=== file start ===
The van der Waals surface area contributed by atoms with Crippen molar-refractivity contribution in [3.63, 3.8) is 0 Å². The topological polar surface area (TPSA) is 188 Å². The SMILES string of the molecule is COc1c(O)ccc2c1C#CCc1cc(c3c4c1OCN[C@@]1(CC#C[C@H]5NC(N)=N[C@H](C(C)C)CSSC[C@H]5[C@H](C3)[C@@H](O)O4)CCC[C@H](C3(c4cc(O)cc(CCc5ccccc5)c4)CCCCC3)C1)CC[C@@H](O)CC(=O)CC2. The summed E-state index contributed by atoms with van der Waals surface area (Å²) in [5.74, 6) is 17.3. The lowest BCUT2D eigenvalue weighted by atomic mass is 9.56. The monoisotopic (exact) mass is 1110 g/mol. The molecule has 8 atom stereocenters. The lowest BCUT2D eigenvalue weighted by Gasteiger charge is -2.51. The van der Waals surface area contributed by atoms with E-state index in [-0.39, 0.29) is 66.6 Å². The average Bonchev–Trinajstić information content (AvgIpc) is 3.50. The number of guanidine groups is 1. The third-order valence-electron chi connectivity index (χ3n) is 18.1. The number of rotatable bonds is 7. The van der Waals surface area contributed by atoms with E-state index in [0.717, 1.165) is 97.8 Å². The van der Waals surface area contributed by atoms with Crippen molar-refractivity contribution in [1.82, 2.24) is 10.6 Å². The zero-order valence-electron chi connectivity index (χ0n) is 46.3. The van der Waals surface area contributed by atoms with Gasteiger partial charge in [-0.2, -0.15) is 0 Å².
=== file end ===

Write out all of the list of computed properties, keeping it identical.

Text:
The van der Waals surface area contributed by atoms with Crippen molar-refractivity contribution in [3.63, 3.8) is 0 Å². The topological polar surface area (TPSA) is 188 Å². The SMILES string of the molecule is COc1c(O)ccc2c1C#CCc1cc(c3c4c1OCN[C@@]1(CC#C[C@H]5NC(N)=N[C@H](C(C)C)CSSC[C@H]5[C@H](C3)[C@@H](O)O4)CCC[C@H](C3(c4cc(O)cc(CCc5ccccc5)c4)CCCCC3)C1)CC[C@@H](O)CC(=O)CC2. The summed E-state index contributed by atoms with van der Waals surface area (Å²) in [5.74, 6) is 17.3. The lowest BCUT2D eigenvalue weighted by atomic mass is 9.56. The monoisotopic (exact) mass is 1110 g/mol. The molecule has 8 atom stereocenters. The lowest BCUT2D eigenvalue weighted by Gasteiger charge is -2.51. The van der Waals surface area contributed by atoms with E-state index in [-0.39, 0.29) is 66.6 Å². The average Bonchev–Trinajstić information content (AvgIpc) is 3.50. The number of guanidine groups is 1. The third-order valence-electron chi connectivity index (χ3n) is 18.1. The number of rotatable bonds is 7. The van der Waals surface area contributed by atoms with E-state index in [0.717, 1.165) is 97.8 Å². The van der Waals surface area contributed by atoms with Crippen molar-refractivity contribution in [1.82, 2.24) is 10.6 Å². The zero-order valence-electron chi connectivity index (χ0n) is 46.3. The van der Waals surface area contributed by atoms with Gasteiger partial charge in [-0.2, -0.15) is 0 Å².